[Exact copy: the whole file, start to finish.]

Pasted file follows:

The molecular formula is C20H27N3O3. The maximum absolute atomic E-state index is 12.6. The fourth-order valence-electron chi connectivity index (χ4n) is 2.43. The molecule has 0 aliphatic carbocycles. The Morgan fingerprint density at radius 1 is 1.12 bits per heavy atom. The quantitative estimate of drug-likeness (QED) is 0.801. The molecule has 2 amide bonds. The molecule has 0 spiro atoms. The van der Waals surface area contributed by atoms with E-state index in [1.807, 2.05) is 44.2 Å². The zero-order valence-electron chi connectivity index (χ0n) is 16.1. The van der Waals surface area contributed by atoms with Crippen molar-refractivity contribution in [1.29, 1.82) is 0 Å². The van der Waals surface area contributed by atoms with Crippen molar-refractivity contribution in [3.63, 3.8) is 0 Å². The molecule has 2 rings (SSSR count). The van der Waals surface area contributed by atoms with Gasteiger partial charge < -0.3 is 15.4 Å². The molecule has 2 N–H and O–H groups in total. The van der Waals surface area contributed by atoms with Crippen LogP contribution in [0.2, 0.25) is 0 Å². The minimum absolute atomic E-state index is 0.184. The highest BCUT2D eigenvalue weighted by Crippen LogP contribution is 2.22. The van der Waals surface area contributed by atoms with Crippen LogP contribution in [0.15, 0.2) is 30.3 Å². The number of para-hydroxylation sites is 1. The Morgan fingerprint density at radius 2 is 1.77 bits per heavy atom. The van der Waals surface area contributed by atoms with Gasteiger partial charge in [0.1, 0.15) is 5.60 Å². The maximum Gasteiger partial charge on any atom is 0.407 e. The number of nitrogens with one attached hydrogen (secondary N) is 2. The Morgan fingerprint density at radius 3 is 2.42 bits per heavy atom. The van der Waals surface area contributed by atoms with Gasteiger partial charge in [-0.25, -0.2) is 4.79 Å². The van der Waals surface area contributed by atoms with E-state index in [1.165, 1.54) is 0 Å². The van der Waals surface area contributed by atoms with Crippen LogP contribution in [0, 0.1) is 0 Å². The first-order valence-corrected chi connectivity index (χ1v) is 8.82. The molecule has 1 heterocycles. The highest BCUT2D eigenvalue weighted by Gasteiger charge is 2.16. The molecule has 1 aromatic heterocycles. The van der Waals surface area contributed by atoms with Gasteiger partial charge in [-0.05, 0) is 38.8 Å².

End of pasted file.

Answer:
The molecular formula is C20H27N3O3. The maximum absolute atomic E-state index is 12.6. The fourth-order valence-electron chi connectivity index (χ4n) is 2.43. The molecule has 0 aliphatic carbocycles. The Morgan fingerprint density at radius 1 is 1.12 bits per heavy atom. The quantitative estimate of drug-likeness (QED) is 0.801. The molecule has 2 amide bonds. The molecule has 0 spiro atoms. The van der Waals surface area contributed by atoms with E-state index in [1.807, 2.05) is 44.2 Å². The zero-order valence-electron chi connectivity index (χ0n) is 16.1. The van der Waals surface area contributed by atoms with Crippen molar-refractivity contribution in [1.29, 1.82) is 0 Å². The van der Waals surface area contributed by atoms with Crippen molar-refractivity contribution in [3.63, 3.8) is 0 Å². The molecule has 2 rings (SSSR count). The van der Waals surface area contributed by atoms with Gasteiger partial charge < -0.3 is 15.4 Å². The molecule has 2 N–H and O–H groups in total. The van der Waals surface area contributed by atoms with Crippen LogP contribution in [0.2, 0.25) is 0 Å². The minimum absolute atomic E-state index is 0.184. The highest BCUT2D eigenvalue weighted by Crippen LogP contribution is 2.22. The van der Waals surface area contributed by atoms with Crippen LogP contribution in [0.15, 0.2) is 30.3 Å². The number of para-hydroxylation sites is 1. The Morgan fingerprint density at radius 2 is 1.77 bits per heavy atom. The van der Waals surface area contributed by atoms with Gasteiger partial charge in [0.1, 0.15) is 5.60 Å². The maximum Gasteiger partial charge on any atom is 0.407 e. The number of nitrogens with one attached hydrogen (secondary N) is 2. The Morgan fingerprint density at radius 3 is 2.42 bits per heavy atom. The van der Waals surface area contributed by atoms with Gasteiger partial charge in [-0.25, -0.2) is 4.79 Å². The van der Waals surface area contributed by atoms with E-state index in [1.165, 1.54) is 0 Å². The van der Waals surface area contributed by atoms with Crippen LogP contribution in [0, 0.1) is 0 Å². The first-order valence-corrected chi connectivity index (χ1v) is 8.82. The molecule has 1 heterocycles. The highest BCUT2D eigenvalue weighted by Gasteiger charge is 2.16. The molecule has 1 aromatic heterocycles. The van der Waals surface area contributed by atoms with Gasteiger partial charge in [-0.05, 0) is 38.8 Å².